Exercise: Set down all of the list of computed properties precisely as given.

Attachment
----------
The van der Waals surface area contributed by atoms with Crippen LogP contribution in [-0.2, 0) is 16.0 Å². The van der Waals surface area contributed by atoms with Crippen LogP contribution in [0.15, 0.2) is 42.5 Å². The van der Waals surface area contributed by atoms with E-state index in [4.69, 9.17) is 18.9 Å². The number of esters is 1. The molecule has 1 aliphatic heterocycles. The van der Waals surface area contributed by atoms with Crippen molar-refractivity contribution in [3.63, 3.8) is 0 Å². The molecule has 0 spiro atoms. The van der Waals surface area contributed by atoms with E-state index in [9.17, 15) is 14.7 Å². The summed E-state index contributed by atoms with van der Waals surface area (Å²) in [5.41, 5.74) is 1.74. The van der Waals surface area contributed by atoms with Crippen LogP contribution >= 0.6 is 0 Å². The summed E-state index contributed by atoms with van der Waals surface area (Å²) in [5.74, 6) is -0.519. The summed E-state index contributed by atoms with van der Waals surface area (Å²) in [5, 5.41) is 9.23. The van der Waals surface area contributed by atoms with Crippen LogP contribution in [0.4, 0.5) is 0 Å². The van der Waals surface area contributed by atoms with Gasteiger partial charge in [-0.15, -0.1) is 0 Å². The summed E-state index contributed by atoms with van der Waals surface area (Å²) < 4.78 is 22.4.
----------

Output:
The van der Waals surface area contributed by atoms with Crippen LogP contribution in [-0.2, 0) is 16.0 Å². The van der Waals surface area contributed by atoms with Crippen LogP contribution in [0.15, 0.2) is 42.5 Å². The van der Waals surface area contributed by atoms with E-state index in [4.69, 9.17) is 18.9 Å². The number of esters is 1. The molecule has 1 aliphatic heterocycles. The van der Waals surface area contributed by atoms with Crippen molar-refractivity contribution in [3.63, 3.8) is 0 Å². The molecule has 0 spiro atoms. The van der Waals surface area contributed by atoms with E-state index in [9.17, 15) is 14.7 Å². The summed E-state index contributed by atoms with van der Waals surface area (Å²) in [5.41, 5.74) is 1.74. The van der Waals surface area contributed by atoms with Crippen LogP contribution >= 0.6 is 0 Å². The summed E-state index contributed by atoms with van der Waals surface area (Å²) in [5.74, 6) is -0.519. The summed E-state index contributed by atoms with van der Waals surface area (Å²) in [5, 5.41) is 9.23. The van der Waals surface area contributed by atoms with Crippen LogP contribution in [0.4, 0.5) is 0 Å². The van der Waals surface area contributed by atoms with Gasteiger partial charge in [-0.15, -0.1) is 0 Å². The summed E-state index contributed by atoms with van der Waals surface area (Å²) < 4.78 is 22.4.